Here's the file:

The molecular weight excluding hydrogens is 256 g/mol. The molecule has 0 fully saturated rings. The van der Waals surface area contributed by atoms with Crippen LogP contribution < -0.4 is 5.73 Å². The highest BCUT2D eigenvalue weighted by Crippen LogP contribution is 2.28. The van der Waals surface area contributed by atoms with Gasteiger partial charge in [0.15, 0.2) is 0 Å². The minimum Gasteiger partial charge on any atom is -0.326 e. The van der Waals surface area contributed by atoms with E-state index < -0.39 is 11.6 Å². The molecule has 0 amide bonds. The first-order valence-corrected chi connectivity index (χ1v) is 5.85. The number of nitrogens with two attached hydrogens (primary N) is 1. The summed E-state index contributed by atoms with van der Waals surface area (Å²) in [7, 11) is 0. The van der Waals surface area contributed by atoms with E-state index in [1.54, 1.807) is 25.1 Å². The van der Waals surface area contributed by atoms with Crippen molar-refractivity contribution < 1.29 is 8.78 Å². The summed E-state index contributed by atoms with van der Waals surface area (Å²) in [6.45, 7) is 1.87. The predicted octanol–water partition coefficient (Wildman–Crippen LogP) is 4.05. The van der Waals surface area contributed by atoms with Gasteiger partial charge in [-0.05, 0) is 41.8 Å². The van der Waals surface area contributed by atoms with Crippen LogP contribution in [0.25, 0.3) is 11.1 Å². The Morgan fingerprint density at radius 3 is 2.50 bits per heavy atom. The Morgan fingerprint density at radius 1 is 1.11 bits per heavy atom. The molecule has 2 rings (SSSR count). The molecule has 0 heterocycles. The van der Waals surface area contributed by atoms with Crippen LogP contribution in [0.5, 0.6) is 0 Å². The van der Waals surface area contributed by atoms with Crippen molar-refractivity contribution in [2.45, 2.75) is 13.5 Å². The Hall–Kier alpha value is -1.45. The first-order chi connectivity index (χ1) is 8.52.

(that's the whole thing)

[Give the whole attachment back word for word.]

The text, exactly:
The molecular weight excluding hydrogens is 256 g/mol. The molecule has 0 fully saturated rings. The van der Waals surface area contributed by atoms with Crippen LogP contribution < -0.4 is 5.73 Å². The highest BCUT2D eigenvalue weighted by Crippen LogP contribution is 2.28. The van der Waals surface area contributed by atoms with Gasteiger partial charge in [0.15, 0.2) is 0 Å². The minimum Gasteiger partial charge on any atom is -0.326 e. The van der Waals surface area contributed by atoms with E-state index < -0.39 is 11.6 Å². The molecule has 0 amide bonds. The first-order valence-corrected chi connectivity index (χ1v) is 5.85. The number of nitrogens with two attached hydrogens (primary N) is 1. The summed E-state index contributed by atoms with van der Waals surface area (Å²) in [7, 11) is 0. The van der Waals surface area contributed by atoms with E-state index in [1.54, 1.807) is 25.1 Å². The van der Waals surface area contributed by atoms with Crippen molar-refractivity contribution < 1.29 is 8.78 Å². The summed E-state index contributed by atoms with van der Waals surface area (Å²) in [6.45, 7) is 1.87. The predicted octanol–water partition coefficient (Wildman–Crippen LogP) is 4.05. The van der Waals surface area contributed by atoms with Gasteiger partial charge in [-0.05, 0) is 41.8 Å². The van der Waals surface area contributed by atoms with Crippen LogP contribution in [0.25, 0.3) is 11.1 Å². The Morgan fingerprint density at radius 3 is 2.50 bits per heavy atom. The Morgan fingerprint density at radius 1 is 1.11 bits per heavy atom. The molecule has 2 rings (SSSR count). The molecule has 0 heterocycles. The van der Waals surface area contributed by atoms with Crippen LogP contribution in [0.5, 0.6) is 0 Å². The van der Waals surface area contributed by atoms with Crippen molar-refractivity contribution in [2.45, 2.75) is 13.5 Å². The Hall–Kier alpha value is -1.45. The first-order chi connectivity index (χ1) is 8.52.